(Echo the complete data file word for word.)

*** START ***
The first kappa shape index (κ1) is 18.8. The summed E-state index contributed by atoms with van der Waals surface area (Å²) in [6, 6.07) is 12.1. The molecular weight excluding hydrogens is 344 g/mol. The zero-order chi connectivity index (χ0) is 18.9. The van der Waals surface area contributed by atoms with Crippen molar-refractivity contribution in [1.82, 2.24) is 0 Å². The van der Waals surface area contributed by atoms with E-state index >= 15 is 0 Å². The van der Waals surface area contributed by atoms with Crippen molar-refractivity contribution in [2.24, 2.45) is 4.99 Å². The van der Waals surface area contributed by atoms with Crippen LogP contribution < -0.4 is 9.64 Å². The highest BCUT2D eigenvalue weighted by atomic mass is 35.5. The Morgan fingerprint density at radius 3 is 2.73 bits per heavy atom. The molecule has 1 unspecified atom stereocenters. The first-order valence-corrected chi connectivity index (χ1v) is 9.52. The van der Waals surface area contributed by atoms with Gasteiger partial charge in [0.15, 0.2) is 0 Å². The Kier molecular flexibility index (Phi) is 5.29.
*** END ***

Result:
The first kappa shape index (κ1) is 18.8. The summed E-state index contributed by atoms with van der Waals surface area (Å²) in [6, 6.07) is 12.1. The molecular weight excluding hydrogens is 344 g/mol. The zero-order chi connectivity index (χ0) is 18.9. The van der Waals surface area contributed by atoms with Crippen molar-refractivity contribution in [1.82, 2.24) is 0 Å². The van der Waals surface area contributed by atoms with E-state index >= 15 is 0 Å². The van der Waals surface area contributed by atoms with Crippen molar-refractivity contribution in [2.24, 2.45) is 4.99 Å². The van der Waals surface area contributed by atoms with Crippen LogP contribution < -0.4 is 9.64 Å². The highest BCUT2D eigenvalue weighted by atomic mass is 35.5. The Morgan fingerprint density at radius 3 is 2.73 bits per heavy atom. The molecule has 1 unspecified atom stereocenters. The first-order valence-corrected chi connectivity index (χ1v) is 9.52. The van der Waals surface area contributed by atoms with Gasteiger partial charge in [0.15, 0.2) is 0 Å². The Kier molecular flexibility index (Phi) is 5.29.